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Good Financial Reading This Week

Mike at Gather Little by Little posted 7 Quick Numbers To Fix Your Personal Financial Situation a list of 7 rules of thumb regarding your finances. They included my favorite, the Rule of 72, as well as some I might disagree with, such as the 100 minus your age should be your stock percentage in your portfolio.

MSN money blog’s article Frugal or dishonest? You decide referenced stories from my fellow PF bloggers, Penelope Pince, FMF, and Smithee. A combination of MSN struggling a bit to come up with new material, and the blogging world’s quality really improving. A good selection of frugality gone too far.

John Chevreau discussed Jim Otar’s book Unveiling the Retirement Myth. In his soon to published book, Jim warns that most baby boomers have not saved enough for retirement and fall into the “red zone.” He feels that the concepts we take for granted, asset allocation, frequent rebalancing, asset dedication, diversification and the notion of stocks for the long run are all myths and need rethinking. A video interview with the author appears on the site as well.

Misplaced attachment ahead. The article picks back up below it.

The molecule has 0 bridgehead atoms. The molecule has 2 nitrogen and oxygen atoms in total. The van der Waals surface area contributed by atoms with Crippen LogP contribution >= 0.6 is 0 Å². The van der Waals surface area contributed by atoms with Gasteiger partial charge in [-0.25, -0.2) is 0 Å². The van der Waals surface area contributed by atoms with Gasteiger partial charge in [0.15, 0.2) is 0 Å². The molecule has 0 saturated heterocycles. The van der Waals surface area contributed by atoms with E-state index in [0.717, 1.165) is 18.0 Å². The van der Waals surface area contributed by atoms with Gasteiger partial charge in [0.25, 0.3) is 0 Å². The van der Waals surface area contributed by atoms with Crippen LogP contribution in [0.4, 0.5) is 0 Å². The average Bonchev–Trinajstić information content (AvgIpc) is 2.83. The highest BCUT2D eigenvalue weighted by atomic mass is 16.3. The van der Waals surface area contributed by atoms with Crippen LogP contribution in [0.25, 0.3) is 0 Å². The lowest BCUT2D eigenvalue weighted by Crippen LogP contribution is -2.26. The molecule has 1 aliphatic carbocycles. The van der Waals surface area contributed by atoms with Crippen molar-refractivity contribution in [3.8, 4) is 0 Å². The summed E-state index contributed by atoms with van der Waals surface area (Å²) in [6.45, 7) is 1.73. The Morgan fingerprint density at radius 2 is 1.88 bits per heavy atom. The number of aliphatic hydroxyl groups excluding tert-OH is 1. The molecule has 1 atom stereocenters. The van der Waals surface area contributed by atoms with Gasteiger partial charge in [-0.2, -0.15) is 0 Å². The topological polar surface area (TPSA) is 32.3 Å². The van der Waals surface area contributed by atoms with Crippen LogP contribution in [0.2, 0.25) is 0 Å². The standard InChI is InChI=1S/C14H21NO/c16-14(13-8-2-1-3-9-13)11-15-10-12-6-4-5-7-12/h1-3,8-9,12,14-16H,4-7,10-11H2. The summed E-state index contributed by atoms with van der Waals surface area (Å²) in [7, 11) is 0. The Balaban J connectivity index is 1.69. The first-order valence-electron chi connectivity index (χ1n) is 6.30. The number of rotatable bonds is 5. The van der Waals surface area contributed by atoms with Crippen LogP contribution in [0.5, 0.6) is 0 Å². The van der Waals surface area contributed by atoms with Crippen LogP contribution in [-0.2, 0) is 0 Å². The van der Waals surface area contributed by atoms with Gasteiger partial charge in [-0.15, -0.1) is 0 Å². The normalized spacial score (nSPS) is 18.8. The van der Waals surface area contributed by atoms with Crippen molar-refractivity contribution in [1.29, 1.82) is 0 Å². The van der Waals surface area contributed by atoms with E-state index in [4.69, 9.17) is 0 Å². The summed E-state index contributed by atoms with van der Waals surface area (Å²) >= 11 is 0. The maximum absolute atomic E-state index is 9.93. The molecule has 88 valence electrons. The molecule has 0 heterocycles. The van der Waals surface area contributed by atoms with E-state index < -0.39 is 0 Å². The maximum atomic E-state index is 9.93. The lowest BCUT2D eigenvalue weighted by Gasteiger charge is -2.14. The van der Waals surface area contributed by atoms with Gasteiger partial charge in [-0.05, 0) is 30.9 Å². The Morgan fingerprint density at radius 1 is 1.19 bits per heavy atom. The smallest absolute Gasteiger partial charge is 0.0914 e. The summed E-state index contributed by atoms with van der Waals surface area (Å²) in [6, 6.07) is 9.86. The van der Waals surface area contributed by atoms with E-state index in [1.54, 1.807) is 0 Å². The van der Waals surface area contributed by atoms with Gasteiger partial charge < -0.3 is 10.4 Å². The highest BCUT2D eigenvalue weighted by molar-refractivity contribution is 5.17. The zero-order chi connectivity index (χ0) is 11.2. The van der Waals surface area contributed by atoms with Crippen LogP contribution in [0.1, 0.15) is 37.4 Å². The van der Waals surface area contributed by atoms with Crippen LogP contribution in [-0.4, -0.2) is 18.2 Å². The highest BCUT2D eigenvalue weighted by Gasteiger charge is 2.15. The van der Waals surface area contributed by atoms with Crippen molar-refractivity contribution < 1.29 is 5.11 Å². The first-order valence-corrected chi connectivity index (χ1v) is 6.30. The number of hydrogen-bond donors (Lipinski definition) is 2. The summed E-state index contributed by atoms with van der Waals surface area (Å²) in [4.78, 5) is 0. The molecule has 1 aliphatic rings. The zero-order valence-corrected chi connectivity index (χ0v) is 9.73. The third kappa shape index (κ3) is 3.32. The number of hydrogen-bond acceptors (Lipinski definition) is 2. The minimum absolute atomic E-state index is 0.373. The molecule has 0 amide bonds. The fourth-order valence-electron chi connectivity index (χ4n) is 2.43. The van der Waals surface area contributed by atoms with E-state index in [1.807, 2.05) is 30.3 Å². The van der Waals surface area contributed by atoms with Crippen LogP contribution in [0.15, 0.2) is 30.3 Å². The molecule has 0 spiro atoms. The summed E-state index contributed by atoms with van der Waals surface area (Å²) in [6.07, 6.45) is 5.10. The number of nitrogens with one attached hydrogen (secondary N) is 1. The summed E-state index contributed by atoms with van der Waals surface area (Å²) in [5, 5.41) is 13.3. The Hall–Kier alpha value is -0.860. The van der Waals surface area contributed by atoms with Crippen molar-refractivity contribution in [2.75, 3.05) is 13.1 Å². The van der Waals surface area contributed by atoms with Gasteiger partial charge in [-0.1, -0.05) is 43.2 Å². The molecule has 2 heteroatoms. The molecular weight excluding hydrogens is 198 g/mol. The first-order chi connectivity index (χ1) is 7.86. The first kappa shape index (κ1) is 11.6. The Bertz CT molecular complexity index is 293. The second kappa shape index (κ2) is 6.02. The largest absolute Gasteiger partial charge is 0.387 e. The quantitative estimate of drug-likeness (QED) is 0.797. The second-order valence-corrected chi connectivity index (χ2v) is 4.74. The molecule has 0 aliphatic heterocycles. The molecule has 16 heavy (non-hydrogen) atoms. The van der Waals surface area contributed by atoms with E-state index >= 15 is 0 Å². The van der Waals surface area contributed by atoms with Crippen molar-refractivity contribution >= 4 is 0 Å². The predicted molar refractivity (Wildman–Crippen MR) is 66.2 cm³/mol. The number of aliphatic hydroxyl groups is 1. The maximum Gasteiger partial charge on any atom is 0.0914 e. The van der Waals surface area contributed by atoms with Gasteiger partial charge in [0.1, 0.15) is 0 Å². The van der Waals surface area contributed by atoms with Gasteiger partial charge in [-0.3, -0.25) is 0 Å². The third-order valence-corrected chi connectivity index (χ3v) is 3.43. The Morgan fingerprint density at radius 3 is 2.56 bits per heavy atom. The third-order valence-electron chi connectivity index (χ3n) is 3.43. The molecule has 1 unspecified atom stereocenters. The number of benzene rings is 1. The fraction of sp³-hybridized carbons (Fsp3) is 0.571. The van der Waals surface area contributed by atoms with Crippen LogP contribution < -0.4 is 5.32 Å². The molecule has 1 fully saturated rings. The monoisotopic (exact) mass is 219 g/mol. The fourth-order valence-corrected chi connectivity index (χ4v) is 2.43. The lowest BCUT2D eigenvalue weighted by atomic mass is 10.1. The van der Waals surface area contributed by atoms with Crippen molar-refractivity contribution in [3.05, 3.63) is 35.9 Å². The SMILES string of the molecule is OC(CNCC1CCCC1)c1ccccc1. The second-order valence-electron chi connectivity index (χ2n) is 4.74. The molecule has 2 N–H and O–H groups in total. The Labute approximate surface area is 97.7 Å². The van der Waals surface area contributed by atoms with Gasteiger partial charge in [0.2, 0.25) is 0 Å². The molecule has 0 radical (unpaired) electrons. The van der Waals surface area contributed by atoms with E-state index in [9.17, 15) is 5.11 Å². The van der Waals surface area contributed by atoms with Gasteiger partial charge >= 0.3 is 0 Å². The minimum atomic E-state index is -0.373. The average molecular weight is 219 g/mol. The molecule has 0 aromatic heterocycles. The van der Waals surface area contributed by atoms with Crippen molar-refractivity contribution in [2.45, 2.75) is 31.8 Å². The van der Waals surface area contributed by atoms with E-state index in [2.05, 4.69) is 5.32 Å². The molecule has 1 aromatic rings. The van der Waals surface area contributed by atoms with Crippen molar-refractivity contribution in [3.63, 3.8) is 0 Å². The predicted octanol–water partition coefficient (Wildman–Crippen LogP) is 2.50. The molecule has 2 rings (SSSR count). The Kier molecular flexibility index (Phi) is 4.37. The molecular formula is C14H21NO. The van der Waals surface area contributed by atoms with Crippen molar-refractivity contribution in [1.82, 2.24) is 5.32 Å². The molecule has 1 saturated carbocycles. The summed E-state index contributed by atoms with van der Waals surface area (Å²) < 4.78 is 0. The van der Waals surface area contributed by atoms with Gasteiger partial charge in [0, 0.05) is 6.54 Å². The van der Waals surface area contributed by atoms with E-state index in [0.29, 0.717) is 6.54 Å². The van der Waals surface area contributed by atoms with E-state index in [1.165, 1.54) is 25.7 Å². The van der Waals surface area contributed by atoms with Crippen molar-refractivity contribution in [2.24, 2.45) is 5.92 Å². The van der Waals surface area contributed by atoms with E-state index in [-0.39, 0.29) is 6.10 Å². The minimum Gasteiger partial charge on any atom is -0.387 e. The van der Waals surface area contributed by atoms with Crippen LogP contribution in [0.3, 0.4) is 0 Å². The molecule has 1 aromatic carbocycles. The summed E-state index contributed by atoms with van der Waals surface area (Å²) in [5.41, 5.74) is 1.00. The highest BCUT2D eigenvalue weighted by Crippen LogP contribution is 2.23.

Wise Bread offers Save Money: Take the Boring Challenge, a brief list of frugal ways to save that may get a bit, well, boring. I don’t find the list there boring enough. The suggestion to drop the Starbucks habit and make your own coffee? I’ve been doing that for years. Take a look, and see what ideas you can use to start saving.

Thomas J. Stanley, author of The Millionaire Next Door, a classic, has his own blog, and posts some very interesting articles. His recent Average Rich or Median Poor? offers us two data points, an average net household worth of $434,782, and a median net worth of $91,304. Median is the halfway point, half of families have more, half less. This disparity points toward a growing concentration of wealth. On average we may be a rich country, but the average person isn’t wealthy. An article that gets you thinking about how the numbers are offered to us and what happens when you a bit more closely.

Thank you, fellow bloggers for some good reading this week.
Joe

  • Mike August 30, 2009, 8:52 am

    Hey! thx for the link and enjoy your weekend!

  • Shaun Carter September 4, 2009, 12:47 am

    Actually, the mean is the same as the average not the middle point. The median would be the point at which half of families have more and half have less. Although I do agree with the main point that wealth is skewed toward the higher end of the spectrum. But in any successful capitalist society you will see this occurrence.

  • JOE September 4, 2009, 2:23 am

    Corrected the typo, thanks!

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